Retailers, consumers and prices
The owners of 10 Minnesota Jimmy John’s sandwich shops — where a rare unionization vote was narrowly rejected last year – have fired six union organizers.
The terminated workers are members of the Industrial Workers of the World, a formerly high-profile union better known as the Wobblies, and said they were fired after they put up 3,000 posters (shown here) around Minneapolis as part of a campaign to win paid sick days.
Michael Mulligan, president of MikLin Enterprises Inc, which operates the affected Jimmy John’s restaurants, told Reuters that the terminated union workers “crossed well over the line of protected activity” with their latest appeal.
“The posters dishonestly state that Jimmy John’s workers are forced to work while sick and suggest that the health of customers is at risk when eating at our restaurants,” said Mulligan, who characterized the IWW as anti-capitalist, anarchist and socialist.
You are not alone.
“When I heard peanut products were being contaminated earlier this year, I immediately thought of my 7-year-old daughter, Sasha, who has peanut butter sandwiches for lunch probably three times a week,” U.S. President Barack Obama said recently, referring to a salmonella outbreak that has made 683 people in 46 states sick, killed as many as nine and forced the recall of more than 3,000 products.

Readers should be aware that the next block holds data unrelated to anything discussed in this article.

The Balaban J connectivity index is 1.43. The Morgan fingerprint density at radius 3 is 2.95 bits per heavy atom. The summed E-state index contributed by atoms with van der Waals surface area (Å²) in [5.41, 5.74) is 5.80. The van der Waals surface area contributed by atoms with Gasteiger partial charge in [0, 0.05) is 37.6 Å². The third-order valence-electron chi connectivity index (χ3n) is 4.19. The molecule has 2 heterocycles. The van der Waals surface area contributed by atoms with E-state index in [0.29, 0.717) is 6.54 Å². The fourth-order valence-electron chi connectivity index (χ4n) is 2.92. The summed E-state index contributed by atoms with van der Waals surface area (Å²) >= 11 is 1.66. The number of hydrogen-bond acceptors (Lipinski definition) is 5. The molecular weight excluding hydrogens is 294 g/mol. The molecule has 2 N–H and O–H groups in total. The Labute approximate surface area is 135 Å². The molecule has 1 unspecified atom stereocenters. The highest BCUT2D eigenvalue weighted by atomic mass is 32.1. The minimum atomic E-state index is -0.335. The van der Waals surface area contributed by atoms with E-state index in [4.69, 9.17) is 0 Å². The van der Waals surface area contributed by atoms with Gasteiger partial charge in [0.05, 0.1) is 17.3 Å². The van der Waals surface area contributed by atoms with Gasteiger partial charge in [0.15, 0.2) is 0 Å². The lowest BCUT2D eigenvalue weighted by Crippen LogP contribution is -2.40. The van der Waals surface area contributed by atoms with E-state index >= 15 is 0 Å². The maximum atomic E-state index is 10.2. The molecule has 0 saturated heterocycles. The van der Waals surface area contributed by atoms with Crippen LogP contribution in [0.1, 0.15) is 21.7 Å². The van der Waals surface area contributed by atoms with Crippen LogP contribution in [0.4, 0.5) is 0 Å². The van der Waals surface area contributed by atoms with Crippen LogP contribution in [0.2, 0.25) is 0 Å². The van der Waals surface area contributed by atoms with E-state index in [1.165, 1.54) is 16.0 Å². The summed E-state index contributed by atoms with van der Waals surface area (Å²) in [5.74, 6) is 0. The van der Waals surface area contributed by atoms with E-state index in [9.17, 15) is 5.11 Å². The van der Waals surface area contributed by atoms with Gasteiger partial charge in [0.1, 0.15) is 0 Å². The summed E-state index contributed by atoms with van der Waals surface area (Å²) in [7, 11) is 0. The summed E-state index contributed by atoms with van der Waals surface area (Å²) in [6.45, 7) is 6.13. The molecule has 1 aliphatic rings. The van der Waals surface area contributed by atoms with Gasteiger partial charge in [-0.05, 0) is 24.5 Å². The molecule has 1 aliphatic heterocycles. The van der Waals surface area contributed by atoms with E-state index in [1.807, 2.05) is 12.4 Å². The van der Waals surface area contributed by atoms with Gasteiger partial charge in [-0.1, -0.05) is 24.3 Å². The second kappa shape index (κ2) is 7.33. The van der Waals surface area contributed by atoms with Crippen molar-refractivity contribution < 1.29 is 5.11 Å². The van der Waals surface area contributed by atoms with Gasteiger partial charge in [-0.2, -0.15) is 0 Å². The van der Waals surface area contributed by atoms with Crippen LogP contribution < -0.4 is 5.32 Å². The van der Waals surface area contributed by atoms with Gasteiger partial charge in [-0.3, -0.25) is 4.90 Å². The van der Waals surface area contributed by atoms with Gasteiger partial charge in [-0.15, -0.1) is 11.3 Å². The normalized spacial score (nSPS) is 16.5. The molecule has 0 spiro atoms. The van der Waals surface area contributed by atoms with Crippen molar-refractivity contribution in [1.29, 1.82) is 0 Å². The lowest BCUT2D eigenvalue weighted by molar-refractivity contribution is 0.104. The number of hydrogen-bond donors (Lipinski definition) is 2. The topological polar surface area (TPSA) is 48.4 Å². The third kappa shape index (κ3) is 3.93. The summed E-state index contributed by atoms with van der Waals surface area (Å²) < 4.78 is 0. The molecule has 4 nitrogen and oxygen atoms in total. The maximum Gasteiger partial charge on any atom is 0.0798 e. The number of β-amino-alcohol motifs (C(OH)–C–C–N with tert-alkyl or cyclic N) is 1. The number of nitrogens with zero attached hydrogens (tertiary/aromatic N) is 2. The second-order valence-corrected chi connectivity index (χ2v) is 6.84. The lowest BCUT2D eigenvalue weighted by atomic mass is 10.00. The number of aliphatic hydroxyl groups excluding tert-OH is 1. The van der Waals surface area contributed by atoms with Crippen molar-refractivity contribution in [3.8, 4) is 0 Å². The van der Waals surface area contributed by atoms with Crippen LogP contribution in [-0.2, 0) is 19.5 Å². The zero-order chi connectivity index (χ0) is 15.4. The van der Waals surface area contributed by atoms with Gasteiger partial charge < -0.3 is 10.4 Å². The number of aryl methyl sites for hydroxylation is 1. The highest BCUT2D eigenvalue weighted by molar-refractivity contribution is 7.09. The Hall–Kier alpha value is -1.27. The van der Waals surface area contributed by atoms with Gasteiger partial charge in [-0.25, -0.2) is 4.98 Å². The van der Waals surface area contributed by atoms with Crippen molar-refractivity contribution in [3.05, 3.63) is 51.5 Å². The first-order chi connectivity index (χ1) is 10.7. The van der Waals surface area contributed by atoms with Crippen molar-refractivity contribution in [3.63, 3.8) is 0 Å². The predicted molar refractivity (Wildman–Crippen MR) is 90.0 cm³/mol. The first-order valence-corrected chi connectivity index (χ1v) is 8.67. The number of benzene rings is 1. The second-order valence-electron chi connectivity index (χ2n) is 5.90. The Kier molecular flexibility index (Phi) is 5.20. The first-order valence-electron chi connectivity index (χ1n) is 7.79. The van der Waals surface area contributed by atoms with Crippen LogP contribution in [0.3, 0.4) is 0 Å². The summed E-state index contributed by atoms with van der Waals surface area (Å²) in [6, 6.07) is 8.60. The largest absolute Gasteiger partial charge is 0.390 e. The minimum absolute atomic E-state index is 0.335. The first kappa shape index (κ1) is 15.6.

Food safety officials in the United States are still searching for the cause of a Salmonella outbreak that has sickened 167 people in 17 states and is believed to be linked to raw round, plum and Roma tomatoes.
If you want to see whether your state has reported a case, the Centers for Disease Control and Prevention has a site that shows the state-by-state breakdown.
Shoppers loading up their carts may be becoming more wary of the food they pick up from the shelves, according to a food safety survey by Deloitte Consulting LLP.
The survey, which polled 1,110 consumers across America on April 21, found that 57 percent of people stopped eating a type of food either permanently or temporarily because of a food recall.
The poll also found a sharp contrast in consumer perceptions of imported food versus domestic food, with 56 percent reporting that they think imported food is “not at all” or “somewhat” safe. Eighty percent said they think food produced domestically is safe.
Meat recalls ranked as a top food safety concern. Seventy-eight percent of consumers were concerned about beef recalls, while 67 percent were worried about chicken recalls.
Dairy recalls and fresh fruit/vegetable recalls followed at 53 percent each.
The results were released as restaurants and retailers began to pull certain types of tomatoes from their menus and shelves after a salmonella scare that has resulted in 145 reported cases and 23 hospitalizations, the U.S. Food and Drug administration said as of Saturday. The largest recall ever of meat in the U.S. occurred in February, mainly involving beef products.
Survey respondents also overwhelmingly (89 percent) said they want to see stores sell more fresh fruits and vegetables from local farms, and 69 percent said they were willing to pay slightly more as a result.
Full survey results can be found here.